Ofsted evaluation of leadership and management: curriculum Inspectors should verify that good teaching within a broad and balanced curriculum, accompanied by effective spiritual, moral, social and cultural development, is helping to prepare children and young people for life in modern Britain. Inspectors should consider how well leadership and management ensure that the curriculum: Is broad and balanced, complies with legislation and provides a wide range of subjects, preparing pupils for the opportunities, responsibilities and experiences of later life in modern Britain Actively promotes the fundamental British values of democracy, the rule of law, individual liberty and mutual respect and tolerance of those with different faiths and beliefs Promotes tolerance of and respect for people of all faiths (or those of no faith), races, genders, ages, disability and sexual orientations (and other groups with protected characteristics*) through the effective spiritual, moral, social and cultural development of pupils
Note for religious education: Schools should include: A balanced approach to the pupils’ RE that is broadly Christian but, as appropriate, takes account of the teaching and practices of the other principal religions represented in Britain * A rounded programme of assemblies that help to promote pupils’ spiritual, moral, social and cultural development, providing clear guidance on what is right and what is wrong.
Inspectors should consider whether governors: Ensure that they and the school promote tolerance of and respect for people of all faiths (or those of no faith), races, genders, ages, disability and sexual orientations (and other groups with protected characteristics) and support and help, through their words, actions and influence within the school and more widely in the community, to prepare children and young people positively for life in modern Britain*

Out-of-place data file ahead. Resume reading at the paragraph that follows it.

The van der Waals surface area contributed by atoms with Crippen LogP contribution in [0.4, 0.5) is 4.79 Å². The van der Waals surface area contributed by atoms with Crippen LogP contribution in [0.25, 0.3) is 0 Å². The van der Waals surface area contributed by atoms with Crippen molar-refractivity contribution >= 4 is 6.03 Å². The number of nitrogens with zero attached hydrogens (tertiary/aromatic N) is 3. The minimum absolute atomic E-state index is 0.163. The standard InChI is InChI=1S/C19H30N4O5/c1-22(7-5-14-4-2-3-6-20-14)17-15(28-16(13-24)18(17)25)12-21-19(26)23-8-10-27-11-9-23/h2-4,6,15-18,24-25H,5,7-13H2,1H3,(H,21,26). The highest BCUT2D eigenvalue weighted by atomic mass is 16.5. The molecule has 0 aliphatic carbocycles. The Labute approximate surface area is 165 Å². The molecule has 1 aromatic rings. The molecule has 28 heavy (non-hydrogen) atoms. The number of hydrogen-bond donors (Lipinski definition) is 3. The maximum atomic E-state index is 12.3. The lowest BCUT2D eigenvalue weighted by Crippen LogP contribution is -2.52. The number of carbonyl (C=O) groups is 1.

Grade descriptors – Quality of leadership in and management Outstanding: The school’s curriculum … has a very positive impact on all pupils’ behaviour and safety, and contributes very well to pupils’ academic achievement, their physical well-being, and their spiritual, moral, social and cultural development. Good: The school’s curriculum … contributes well to pupils’ academic achievement, their physical well-being and their spiritual, moral, social and cultural development. It promotes good behaviour and a good understanding of safety matters. Inadequate: The range of subjects is too narrow and does not provide preparation for the opportunities, responsibilities and experiences of life in modern Britain. Too little is being done to promote the effective spiritual, moral, social and cultural development of the pupils.
Ofsted evaluation of behaviour and safety: Pupils’ contribution and response to the culture of the school and how they conduct themselves, including: their respect, courtesy and good manners towards each other and adults… and their understanding of how such behaviour contributes to school life, relationships, adult life and work Types, rates and patterns of bullying and the effectiveness of the school’s actions to prevent and tackle all forms of bullying and harassment; this includes cyber-bullying and prejudice-based bullying related to special educational need, sex, race, religion and belief, disability, sexual orientation or gender reassignment The success in keeping pupils safe, whether within school or during external activities through, for instance, effective risk assessments, e-safety arrangements… The school’s policy and procedures for ensuring that visitors to the school are suitable and checked and monitored as appropriate, for example external speakers at school assemblies
Ofsted evaluation of behaviour and safety The effectiveness of the school’s actions to prevent and tackle discriminatory and derogatory language – this includes language that is derogatory about disabled people, and homophobic and racist language The extent to which pupils are able to understand, respond to and calculate risk effectively, for example risks associated with child sexual exploitation, domestic violence, female genital mutilation, forced marriage, substance misuse, gang activity, radicalisation and extremism and are aware of the support available to them The school’s response to any extremist or discriminatory behaviour shown by pupils This also includes risks associated with e-safety, substance misuse, knives and gangs, relationships (including sexual relationships), water, fire, roads and railways.